HC Deb 10 April 1888 vol 324 cc879-80
MR. CONYBEARE (Cornwall, Camborne)

I desire, Mr. Speaker, to make a personal explanation in reference to a statement which was made in my absence, during the debate on the Address, by the Chief Secretary for Ireland. I may say that I was in South Africa at the moment. The right hon. Gentleman commented upon some remarks which I am alleged to have made at Castlereagh, and he used words in reference to them which exactly exemplified my own case, for he said that the reference which had been made to Lord Carnarvon was most unfortunate, seeing that at the time it was made the noble Lord was at the other end of the world. The Chief Secretary said that the hon. Member for the Camborne Division of Cornwall had stated at Castlereagh—"You are justified as Christians not to pay rent, whether it be a fair rent or not." I wish to take the earliest opportunity of repudiating the charge, and of denying that I ever said anything of the kind. I am glad to see the Chief Secretary in his place, and I am anxious to impress upon the right hon. Gentleman and the House that, whatever I may have said in the course of the several speeches I delivered in Ireland, I did not make use of any statement which might be converted into such a sentiment. What I always insisted upon was this—that men must not be blamed if they refuse to pay rent which cannot be made out of the land; and I think the right hon. Gentleman will see that that is a totally different sentiment to that which I am charged with having uttered. The right hon. Gentleman referred to the speech as one which I delivered at Westport; but it was one which was made by me at Castlereagh. His statements in reference to Westport are altogether inaccurate. He said that I had always advocated the Plan of Campaign, and that I had compared myself to Burghley and Hampden, who did not hesitate to cut off the King's head. Now, everybody knows that Burghley had nothing to do with the cutting off of the King's head, and that Hampden lost his life some years before King Charles lost his head. The right hon. Gentleman must, therefore, see that there must have been a mistake in the report. I have only troubled the House with these statements in order to draw attention to the exceeding laxity with which reports of speeches by Government officials in Ireland are made. It is quite apparent that a danger may exist of instituting prosecutions and of sending men to prison for having made statements which they did not in reality make.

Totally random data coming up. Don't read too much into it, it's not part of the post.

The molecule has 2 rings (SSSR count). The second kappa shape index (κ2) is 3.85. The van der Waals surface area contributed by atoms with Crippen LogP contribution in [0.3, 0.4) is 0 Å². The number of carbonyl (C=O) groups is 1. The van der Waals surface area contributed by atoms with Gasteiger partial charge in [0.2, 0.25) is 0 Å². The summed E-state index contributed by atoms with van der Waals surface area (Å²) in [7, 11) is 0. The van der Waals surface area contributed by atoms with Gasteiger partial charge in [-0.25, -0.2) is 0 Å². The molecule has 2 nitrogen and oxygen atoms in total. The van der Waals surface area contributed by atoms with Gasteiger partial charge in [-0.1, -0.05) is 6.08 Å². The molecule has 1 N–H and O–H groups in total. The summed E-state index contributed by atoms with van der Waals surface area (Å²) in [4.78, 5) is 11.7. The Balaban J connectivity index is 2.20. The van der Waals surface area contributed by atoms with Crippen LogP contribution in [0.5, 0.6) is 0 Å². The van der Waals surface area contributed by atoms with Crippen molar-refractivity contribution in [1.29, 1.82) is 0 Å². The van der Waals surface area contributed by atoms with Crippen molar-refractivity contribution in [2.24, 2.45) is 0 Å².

was understood to say that the passages which had been quoted by the hon. Member were founded on reports supplied by shorthand writers. If, however, the hon. Member repudiated the statements attributed to him, of course he (Mr. Balfour) accepted that repudiation.

MR. T. P. GILL (Louth, S.)

said, that upon a future day he would call attention to the subject.

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